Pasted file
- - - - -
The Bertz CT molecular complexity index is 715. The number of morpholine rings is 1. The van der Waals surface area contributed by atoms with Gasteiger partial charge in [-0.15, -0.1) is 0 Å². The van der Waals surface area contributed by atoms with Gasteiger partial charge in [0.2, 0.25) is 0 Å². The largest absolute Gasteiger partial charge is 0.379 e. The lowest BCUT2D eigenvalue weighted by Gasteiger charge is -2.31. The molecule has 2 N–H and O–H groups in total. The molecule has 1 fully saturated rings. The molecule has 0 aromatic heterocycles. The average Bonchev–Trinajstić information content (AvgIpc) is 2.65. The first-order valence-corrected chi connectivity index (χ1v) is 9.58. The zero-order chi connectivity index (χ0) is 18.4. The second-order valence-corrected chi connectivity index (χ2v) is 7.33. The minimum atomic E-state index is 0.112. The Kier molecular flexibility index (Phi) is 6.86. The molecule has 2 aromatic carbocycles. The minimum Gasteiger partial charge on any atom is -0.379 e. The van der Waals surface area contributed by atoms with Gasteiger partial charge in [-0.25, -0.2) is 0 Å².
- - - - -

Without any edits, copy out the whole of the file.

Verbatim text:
The Bertz CT molecular complexity index is 715. The number of morpholine rings is 1. The van der Waals surface area contributed by atoms with Gasteiger partial charge in [-0.15, -0.1) is 0 Å². The van der Waals surface area contributed by atoms with Gasteiger partial charge in [0.2, 0.25) is 0 Å². The largest absolute Gasteiger partial charge is 0.379 e. The lowest BCUT2D eigenvalue weighted by Gasteiger charge is -2.31. The molecule has 2 N–H and O–H groups in total. The molecule has 1 fully saturated rings. The molecule has 0 aromatic heterocycles. The average Bonchev–Trinajstić information content (AvgIpc) is 2.65. The first-order valence-corrected chi connectivity index (χ1v) is 9.58. The zero-order chi connectivity index (χ0) is 18.4. The second-order valence-corrected chi connectivity index (χ2v) is 7.33. The minimum atomic E-state index is 0.112. The Kier molecular flexibility index (Phi) is 6.86. The molecule has 2 aromatic carbocycles. The minimum Gasteiger partial charge on any atom is -0.379 e. The van der Waals surface area contributed by atoms with Gasteiger partial charge in [-0.25, -0.2) is 0 Å².